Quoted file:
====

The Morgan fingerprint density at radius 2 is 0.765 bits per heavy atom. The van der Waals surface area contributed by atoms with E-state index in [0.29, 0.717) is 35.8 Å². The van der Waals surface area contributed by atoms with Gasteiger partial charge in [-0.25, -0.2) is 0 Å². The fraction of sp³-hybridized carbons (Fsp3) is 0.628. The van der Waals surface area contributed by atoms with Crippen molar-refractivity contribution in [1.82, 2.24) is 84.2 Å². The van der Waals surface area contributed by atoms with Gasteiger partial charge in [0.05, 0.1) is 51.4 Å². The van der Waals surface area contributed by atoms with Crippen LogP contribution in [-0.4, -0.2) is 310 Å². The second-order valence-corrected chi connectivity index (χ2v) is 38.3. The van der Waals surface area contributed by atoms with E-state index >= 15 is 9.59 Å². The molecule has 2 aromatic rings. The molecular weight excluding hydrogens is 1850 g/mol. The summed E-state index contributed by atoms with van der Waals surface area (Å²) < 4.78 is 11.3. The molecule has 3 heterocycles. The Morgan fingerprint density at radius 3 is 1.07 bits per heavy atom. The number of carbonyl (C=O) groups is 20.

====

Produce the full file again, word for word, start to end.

The Morgan fingerprint density at radius 2 is 0.765 bits per heavy atom. The van der Waals surface area contributed by atoms with E-state index in [0.29, 0.717) is 35.8 Å². The van der Waals surface area contributed by atoms with Gasteiger partial charge in [-0.25, -0.2) is 0 Å². The fraction of sp³-hybridized carbons (Fsp3) is 0.628. The van der Waals surface area contributed by atoms with Crippen molar-refractivity contribution in [1.82, 2.24) is 84.2 Å². The van der Waals surface area contributed by atoms with Gasteiger partial charge in [0.05, 0.1) is 51.4 Å². The van der Waals surface area contributed by atoms with Crippen LogP contribution in [-0.4, -0.2) is 310 Å². The second-order valence-corrected chi connectivity index (χ2v) is 38.3. The van der Waals surface area contributed by atoms with E-state index >= 15 is 9.59 Å². The molecule has 2 aromatic rings. The molecular weight excluding hydrogens is 1850 g/mol. The summed E-state index contributed by atoms with van der Waals surface area (Å²) < 4.78 is 11.3. The molecule has 3 heterocycles. The Morgan fingerprint density at radius 3 is 1.07 bits per heavy atom. The number of carbonyl (C=O) groups is 20.